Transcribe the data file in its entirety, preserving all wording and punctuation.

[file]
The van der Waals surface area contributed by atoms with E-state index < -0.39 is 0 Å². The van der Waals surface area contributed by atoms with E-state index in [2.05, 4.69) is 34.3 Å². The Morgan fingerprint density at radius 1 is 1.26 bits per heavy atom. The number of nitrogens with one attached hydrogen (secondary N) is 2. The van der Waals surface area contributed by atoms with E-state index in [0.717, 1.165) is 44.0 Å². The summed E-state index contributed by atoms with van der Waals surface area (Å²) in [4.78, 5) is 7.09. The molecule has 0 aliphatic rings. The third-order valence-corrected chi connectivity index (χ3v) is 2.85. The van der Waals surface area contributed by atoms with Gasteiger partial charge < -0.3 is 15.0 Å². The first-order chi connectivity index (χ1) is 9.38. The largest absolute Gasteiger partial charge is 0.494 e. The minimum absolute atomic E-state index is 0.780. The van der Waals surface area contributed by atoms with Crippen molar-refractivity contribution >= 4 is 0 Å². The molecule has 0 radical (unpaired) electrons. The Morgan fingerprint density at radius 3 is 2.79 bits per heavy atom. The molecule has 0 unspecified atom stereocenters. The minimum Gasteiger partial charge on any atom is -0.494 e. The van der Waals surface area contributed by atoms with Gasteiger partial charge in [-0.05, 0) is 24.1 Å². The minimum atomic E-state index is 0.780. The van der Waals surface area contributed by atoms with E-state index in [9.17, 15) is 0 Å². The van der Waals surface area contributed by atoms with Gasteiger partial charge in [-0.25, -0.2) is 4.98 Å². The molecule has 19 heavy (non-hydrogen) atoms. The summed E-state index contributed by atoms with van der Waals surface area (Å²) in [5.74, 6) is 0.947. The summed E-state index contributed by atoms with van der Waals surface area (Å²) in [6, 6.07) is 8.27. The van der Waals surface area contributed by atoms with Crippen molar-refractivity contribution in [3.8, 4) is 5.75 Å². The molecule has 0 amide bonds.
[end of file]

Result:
The van der Waals surface area contributed by atoms with E-state index < -0.39 is 0 Å². The van der Waals surface area contributed by atoms with E-state index in [2.05, 4.69) is 34.3 Å². The Morgan fingerprint density at radius 1 is 1.26 bits per heavy atom. The number of nitrogens with one attached hydrogen (secondary N) is 2. The van der Waals surface area contributed by atoms with E-state index in [0.717, 1.165) is 44.0 Å². The summed E-state index contributed by atoms with van der Waals surface area (Å²) in [4.78, 5) is 7.09. The molecule has 0 aliphatic rings. The third-order valence-corrected chi connectivity index (χ3v) is 2.85. The van der Waals surface area contributed by atoms with Gasteiger partial charge < -0.3 is 15.0 Å². The first-order chi connectivity index (χ1) is 9.38. The largest absolute Gasteiger partial charge is 0.494 e. The minimum absolute atomic E-state index is 0.780. The van der Waals surface area contributed by atoms with Crippen molar-refractivity contribution >= 4 is 0 Å². The molecule has 0 radical (unpaired) electrons. The Morgan fingerprint density at radius 3 is 2.79 bits per heavy atom. The molecule has 0 unspecified atom stereocenters. The minimum Gasteiger partial charge on any atom is -0.494 e. The van der Waals surface area contributed by atoms with Gasteiger partial charge in [-0.05, 0) is 24.1 Å². The minimum atomic E-state index is 0.780. The van der Waals surface area contributed by atoms with E-state index in [9.17, 15) is 0 Å². The van der Waals surface area contributed by atoms with Gasteiger partial charge in [-0.25, -0.2) is 4.98 Å². The molecule has 19 heavy (non-hydrogen) atoms. The summed E-state index contributed by atoms with van der Waals surface area (Å²) in [5.74, 6) is 0.947. The summed E-state index contributed by atoms with van der Waals surface area (Å²) in [6, 6.07) is 8.27. The van der Waals surface area contributed by atoms with Crippen molar-refractivity contribution in [3.8, 4) is 5.75 Å². The molecule has 0 amide bonds.